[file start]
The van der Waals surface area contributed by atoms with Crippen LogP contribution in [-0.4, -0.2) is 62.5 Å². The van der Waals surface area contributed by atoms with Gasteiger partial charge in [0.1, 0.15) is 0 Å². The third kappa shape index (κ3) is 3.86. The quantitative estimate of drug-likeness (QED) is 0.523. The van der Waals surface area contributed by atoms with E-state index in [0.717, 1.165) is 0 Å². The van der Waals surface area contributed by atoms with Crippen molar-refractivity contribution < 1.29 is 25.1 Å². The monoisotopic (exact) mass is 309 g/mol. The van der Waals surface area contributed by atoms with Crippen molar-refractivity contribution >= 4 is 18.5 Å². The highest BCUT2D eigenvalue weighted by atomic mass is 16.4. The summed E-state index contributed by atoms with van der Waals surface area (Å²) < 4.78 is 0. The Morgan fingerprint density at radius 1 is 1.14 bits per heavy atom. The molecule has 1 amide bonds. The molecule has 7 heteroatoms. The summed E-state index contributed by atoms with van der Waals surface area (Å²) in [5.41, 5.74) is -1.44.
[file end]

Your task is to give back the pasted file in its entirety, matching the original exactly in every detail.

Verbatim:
The van der Waals surface area contributed by atoms with Crippen LogP contribution in [-0.4, -0.2) is 62.5 Å². The van der Waals surface area contributed by atoms with Gasteiger partial charge in [0.1, 0.15) is 0 Å². The third kappa shape index (κ3) is 3.86. The quantitative estimate of drug-likeness (QED) is 0.523. The van der Waals surface area contributed by atoms with E-state index in [0.717, 1.165) is 0 Å². The van der Waals surface area contributed by atoms with Crippen molar-refractivity contribution < 1.29 is 25.1 Å². The monoisotopic (exact) mass is 309 g/mol. The van der Waals surface area contributed by atoms with Crippen molar-refractivity contribution >= 4 is 18.5 Å². The highest BCUT2D eigenvalue weighted by atomic mass is 16.4. The summed E-state index contributed by atoms with van der Waals surface area (Å²) < 4.78 is 0. The Morgan fingerprint density at radius 1 is 1.14 bits per heavy atom. The molecule has 1 amide bonds. The molecule has 7 heteroatoms. The summed E-state index contributed by atoms with van der Waals surface area (Å²) in [5.41, 5.74) is -1.44.